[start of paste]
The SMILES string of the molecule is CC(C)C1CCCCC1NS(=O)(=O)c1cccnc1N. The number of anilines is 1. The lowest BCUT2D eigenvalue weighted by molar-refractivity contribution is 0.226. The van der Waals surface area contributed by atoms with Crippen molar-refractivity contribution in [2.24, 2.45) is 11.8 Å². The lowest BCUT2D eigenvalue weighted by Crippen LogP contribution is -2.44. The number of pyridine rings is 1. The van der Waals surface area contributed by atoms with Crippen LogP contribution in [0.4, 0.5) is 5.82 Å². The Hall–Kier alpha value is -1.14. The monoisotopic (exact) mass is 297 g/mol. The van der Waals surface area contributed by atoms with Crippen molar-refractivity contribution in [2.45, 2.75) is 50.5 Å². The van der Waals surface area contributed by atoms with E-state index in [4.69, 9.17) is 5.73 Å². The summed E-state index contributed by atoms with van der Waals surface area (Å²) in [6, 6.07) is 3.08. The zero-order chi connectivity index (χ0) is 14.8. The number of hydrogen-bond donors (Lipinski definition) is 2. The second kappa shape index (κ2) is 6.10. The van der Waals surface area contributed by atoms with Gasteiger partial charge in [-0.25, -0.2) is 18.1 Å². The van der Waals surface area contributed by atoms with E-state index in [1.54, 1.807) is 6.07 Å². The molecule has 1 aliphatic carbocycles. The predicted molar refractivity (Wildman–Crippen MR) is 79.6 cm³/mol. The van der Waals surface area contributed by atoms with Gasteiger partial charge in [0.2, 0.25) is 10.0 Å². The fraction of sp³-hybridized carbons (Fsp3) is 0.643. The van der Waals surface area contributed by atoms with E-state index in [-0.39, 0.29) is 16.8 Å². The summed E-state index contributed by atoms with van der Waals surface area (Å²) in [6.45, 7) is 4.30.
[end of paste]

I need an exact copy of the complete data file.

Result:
The SMILES string of the molecule is CC(C)C1CCCCC1NS(=O)(=O)c1cccnc1N. The number of anilines is 1. The lowest BCUT2D eigenvalue weighted by molar-refractivity contribution is 0.226. The van der Waals surface area contributed by atoms with Crippen molar-refractivity contribution in [2.24, 2.45) is 11.8 Å². The lowest BCUT2D eigenvalue weighted by Crippen LogP contribution is -2.44. The number of pyridine rings is 1. The van der Waals surface area contributed by atoms with Crippen LogP contribution in [0.4, 0.5) is 5.82 Å². The Hall–Kier alpha value is -1.14. The monoisotopic (exact) mass is 297 g/mol. The van der Waals surface area contributed by atoms with Crippen molar-refractivity contribution in [2.45, 2.75) is 50.5 Å². The van der Waals surface area contributed by atoms with E-state index in [4.69, 9.17) is 5.73 Å². The summed E-state index contributed by atoms with van der Waals surface area (Å²) in [6, 6.07) is 3.08. The zero-order chi connectivity index (χ0) is 14.8. The number of hydrogen-bond donors (Lipinski definition) is 2. The second kappa shape index (κ2) is 6.10. The van der Waals surface area contributed by atoms with Gasteiger partial charge in [-0.25, -0.2) is 18.1 Å². The van der Waals surface area contributed by atoms with E-state index in [1.54, 1.807) is 6.07 Å². The molecule has 1 aliphatic carbocycles. The predicted molar refractivity (Wildman–Crippen MR) is 79.6 cm³/mol. The van der Waals surface area contributed by atoms with Gasteiger partial charge in [0.2, 0.25) is 10.0 Å². The fraction of sp³-hybridized carbons (Fsp3) is 0.643. The van der Waals surface area contributed by atoms with E-state index in [-0.39, 0.29) is 16.8 Å². The summed E-state index contributed by atoms with van der Waals surface area (Å²) in [6.45, 7) is 4.30.